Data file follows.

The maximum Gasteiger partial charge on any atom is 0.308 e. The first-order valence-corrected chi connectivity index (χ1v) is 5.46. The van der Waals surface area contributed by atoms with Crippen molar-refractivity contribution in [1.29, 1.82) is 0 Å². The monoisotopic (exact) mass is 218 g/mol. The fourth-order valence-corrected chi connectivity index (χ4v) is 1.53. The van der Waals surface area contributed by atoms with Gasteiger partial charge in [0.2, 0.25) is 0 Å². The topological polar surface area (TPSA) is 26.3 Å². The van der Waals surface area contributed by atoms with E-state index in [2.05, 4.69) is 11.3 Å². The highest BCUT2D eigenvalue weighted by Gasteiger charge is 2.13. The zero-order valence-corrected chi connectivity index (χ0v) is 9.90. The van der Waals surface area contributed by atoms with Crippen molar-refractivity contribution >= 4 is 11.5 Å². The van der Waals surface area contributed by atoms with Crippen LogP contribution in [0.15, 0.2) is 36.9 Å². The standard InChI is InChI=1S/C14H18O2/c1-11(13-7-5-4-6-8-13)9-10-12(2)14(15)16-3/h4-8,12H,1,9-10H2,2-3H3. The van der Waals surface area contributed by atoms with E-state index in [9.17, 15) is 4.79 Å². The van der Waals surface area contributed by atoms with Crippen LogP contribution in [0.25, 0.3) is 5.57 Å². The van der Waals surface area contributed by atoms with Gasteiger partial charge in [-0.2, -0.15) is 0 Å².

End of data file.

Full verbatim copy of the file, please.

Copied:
The maximum Gasteiger partial charge on any atom is 0.308 e. The first-order valence-corrected chi connectivity index (χ1v) is 5.46. The van der Waals surface area contributed by atoms with Crippen molar-refractivity contribution in [1.29, 1.82) is 0 Å². The monoisotopic (exact) mass is 218 g/mol. The fourth-order valence-corrected chi connectivity index (χ4v) is 1.53. The van der Waals surface area contributed by atoms with Gasteiger partial charge in [0.2, 0.25) is 0 Å². The topological polar surface area (TPSA) is 26.3 Å². The van der Waals surface area contributed by atoms with E-state index in [2.05, 4.69) is 11.3 Å². The highest BCUT2D eigenvalue weighted by Gasteiger charge is 2.13. The zero-order valence-corrected chi connectivity index (χ0v) is 9.90. The van der Waals surface area contributed by atoms with Crippen molar-refractivity contribution >= 4 is 11.5 Å². The van der Waals surface area contributed by atoms with Crippen LogP contribution in [0.15, 0.2) is 36.9 Å². The standard InChI is InChI=1S/C14H18O2/c1-11(13-7-5-4-6-8-13)9-10-12(2)14(15)16-3/h4-8,12H,1,9-10H2,2-3H3. The van der Waals surface area contributed by atoms with E-state index in [9.17, 15) is 4.79 Å². The van der Waals surface area contributed by atoms with Crippen LogP contribution in [0.25, 0.3) is 5.57 Å². The van der Waals surface area contributed by atoms with Gasteiger partial charge in [-0.2, -0.15) is 0 Å².